Blogs in this series

Life in Culebrón is a disconnected series of pieces about the banal and ordinary of everyday life in an inland Alicante village seen from my very British perspective.

Sunday, May 03, 2015

It's a franchise

Murcia City has changed a lot over the years. It feels citylike now - it hustles and bustles. The first time I went there I thought it was a dusty hole. If I tell you I arrived in a friend's Lada Niva you'll realise just how long ago that was.

We were there yesterday and we wanted something to eat. The place is alive with tapas bars and trendy looking eateries. I quite fancied a place called Tiquismiquis (which means something like fusspot) or maybe Moshi Moshi (I don't speak Japanese so I don't know what that means) but by the time I'd found a bank machine we'd passed those places by and we were footsore so we went to a Lizarran instead.

Lizarran is a franchise. They have little tapas, generally bread mounted snacks, stored inside cooled display cases. each tapa has a toothpick driven through it. You bung a few tapa on your plate and when you're settled a server asks you about drinks. When the place is realtively busy they usually come around with additional hot tapas. Other things are available for order too but basically the fare is tapas on sticks. When you're done they count up the number and style of toothpicks on your plate and charge you accordingly. It's hardly cordon bleu but it's usually pretty acceptable and it's easy.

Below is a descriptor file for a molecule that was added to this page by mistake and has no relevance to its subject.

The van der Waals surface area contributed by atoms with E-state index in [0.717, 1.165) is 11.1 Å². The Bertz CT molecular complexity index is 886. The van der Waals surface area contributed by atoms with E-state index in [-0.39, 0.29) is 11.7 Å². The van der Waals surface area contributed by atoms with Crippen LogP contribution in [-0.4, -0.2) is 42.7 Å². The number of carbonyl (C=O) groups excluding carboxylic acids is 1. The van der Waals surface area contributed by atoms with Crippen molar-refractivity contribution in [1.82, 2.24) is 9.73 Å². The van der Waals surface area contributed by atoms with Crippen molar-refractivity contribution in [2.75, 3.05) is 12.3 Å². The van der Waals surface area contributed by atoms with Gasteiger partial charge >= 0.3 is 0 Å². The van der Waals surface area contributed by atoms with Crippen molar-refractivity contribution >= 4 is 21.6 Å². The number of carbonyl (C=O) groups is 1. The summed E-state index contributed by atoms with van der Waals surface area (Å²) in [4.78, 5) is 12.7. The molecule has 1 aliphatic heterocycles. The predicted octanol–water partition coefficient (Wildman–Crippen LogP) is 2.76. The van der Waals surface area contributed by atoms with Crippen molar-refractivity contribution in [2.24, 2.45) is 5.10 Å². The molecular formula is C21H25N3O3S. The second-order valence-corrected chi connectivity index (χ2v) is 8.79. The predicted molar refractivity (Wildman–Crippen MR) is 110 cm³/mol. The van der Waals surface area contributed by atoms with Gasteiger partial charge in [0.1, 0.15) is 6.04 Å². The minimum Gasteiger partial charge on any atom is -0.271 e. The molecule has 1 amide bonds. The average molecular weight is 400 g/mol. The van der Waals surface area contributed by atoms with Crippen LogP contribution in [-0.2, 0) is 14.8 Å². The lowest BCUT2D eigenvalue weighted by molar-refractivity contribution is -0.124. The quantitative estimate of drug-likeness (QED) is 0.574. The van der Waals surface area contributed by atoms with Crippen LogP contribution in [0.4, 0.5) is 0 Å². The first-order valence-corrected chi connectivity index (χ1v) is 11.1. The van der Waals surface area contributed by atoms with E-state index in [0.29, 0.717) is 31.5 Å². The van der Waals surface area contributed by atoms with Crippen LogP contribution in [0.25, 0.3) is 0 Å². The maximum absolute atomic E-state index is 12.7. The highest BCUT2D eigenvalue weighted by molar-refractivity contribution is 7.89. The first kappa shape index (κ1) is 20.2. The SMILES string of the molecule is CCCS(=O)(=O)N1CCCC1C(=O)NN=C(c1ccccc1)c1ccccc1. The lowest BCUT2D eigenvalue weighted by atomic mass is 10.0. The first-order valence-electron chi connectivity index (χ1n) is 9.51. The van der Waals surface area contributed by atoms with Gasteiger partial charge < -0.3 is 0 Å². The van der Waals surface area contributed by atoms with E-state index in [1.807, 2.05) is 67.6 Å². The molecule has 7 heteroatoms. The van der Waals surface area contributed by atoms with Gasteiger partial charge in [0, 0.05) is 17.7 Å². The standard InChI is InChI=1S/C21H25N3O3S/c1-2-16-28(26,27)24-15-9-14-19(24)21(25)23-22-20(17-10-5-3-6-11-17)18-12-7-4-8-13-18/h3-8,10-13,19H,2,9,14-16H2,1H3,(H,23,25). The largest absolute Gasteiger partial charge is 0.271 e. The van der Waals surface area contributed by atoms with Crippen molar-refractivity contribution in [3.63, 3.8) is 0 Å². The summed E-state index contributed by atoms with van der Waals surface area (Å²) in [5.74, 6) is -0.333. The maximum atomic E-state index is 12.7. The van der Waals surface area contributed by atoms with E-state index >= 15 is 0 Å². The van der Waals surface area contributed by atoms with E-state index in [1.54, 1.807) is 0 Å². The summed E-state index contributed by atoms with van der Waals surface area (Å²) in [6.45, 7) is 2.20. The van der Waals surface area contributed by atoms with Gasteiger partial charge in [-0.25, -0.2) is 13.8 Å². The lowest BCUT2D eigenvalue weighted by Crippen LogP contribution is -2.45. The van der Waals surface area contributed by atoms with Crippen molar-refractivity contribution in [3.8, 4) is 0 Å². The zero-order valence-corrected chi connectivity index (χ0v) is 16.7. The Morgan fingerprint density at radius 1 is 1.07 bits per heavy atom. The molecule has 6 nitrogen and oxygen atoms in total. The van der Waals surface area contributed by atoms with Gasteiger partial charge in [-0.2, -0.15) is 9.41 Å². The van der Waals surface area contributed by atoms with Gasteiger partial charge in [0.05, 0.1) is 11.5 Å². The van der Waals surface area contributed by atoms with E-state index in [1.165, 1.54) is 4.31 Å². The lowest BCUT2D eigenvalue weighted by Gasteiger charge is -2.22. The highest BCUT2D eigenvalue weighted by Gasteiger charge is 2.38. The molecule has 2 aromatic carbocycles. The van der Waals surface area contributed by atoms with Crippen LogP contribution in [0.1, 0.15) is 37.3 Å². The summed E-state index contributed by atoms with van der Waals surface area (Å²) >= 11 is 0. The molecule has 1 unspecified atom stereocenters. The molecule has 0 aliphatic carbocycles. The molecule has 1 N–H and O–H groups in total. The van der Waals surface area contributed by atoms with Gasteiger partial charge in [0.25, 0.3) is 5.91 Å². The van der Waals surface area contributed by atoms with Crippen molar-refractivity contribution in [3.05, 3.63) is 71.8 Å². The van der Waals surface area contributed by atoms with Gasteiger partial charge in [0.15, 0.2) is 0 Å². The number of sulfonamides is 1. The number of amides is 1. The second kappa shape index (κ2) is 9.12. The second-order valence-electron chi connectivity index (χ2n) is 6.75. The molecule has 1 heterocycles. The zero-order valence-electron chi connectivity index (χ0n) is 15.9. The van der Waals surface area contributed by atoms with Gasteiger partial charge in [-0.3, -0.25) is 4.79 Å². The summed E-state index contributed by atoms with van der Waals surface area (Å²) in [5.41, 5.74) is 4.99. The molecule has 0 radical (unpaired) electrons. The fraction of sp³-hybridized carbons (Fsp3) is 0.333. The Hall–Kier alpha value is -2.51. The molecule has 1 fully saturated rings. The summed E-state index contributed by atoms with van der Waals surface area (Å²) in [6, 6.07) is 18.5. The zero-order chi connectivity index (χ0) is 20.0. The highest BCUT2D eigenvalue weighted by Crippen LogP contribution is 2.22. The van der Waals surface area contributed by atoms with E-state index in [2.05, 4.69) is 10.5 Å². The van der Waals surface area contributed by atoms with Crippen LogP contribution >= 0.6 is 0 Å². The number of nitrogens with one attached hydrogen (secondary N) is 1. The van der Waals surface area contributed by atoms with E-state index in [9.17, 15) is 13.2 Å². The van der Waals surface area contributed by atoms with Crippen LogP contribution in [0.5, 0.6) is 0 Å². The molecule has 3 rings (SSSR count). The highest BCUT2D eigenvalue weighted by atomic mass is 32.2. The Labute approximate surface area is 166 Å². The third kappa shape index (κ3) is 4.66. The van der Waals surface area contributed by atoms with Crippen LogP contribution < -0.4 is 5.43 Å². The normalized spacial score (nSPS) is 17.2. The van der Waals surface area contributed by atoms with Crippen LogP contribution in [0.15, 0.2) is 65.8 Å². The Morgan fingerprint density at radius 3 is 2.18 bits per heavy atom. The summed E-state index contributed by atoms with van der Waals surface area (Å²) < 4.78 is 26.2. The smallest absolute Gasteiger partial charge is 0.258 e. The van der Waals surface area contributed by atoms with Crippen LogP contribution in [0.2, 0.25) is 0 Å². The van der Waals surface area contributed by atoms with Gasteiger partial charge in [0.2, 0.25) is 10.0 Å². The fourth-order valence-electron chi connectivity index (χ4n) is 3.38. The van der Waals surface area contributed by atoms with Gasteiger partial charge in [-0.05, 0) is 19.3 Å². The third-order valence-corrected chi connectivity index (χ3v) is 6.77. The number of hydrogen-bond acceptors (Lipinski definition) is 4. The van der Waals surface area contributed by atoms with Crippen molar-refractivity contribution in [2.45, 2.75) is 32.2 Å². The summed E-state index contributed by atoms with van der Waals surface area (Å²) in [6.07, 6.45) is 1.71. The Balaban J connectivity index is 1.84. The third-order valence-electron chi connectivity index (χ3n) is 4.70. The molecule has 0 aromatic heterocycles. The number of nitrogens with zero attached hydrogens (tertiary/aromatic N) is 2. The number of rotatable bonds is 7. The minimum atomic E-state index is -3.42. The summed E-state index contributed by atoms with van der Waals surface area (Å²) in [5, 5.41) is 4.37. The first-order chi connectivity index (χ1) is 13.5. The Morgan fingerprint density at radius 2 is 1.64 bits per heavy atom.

We considered 100 Montaditos as well. Cien Montaditos is also a franchise. In there you choose a table and in the centre of the table is a pen and a list of the montaditos which are basically mini rolls or sandwiches. You mark how many of which you want on the list and hand it in at the bar. They fill the drinks order straight away and give you a shout when your montaditos are done. Cien Montaditos is also usually pretty acceptable and it's easy.

Searching, as ever, for a blog entry it struck me that both were franchises. I did a bit of Googling and I was amazed how many everyday Spanish businesses are, in fact, franchises. It's not just the opticians, dentists, fast food chains, parcel carriers and quick jobs on the car businesses. One of the big supermarkets, Día, is a franchise and there is apparently a bread shop with over sixty varieties of bread - never seen one of those but it sounds good. There's another one that sounds like an equivalent of Wetherspoons with dirt cheap beer; never seen that either or I would still be there. But my favourite on the currently booming franchise list has to be a language school. If I were to work there maybe I could have a uniform and a zero hours contract like those people who work in the burger bars.

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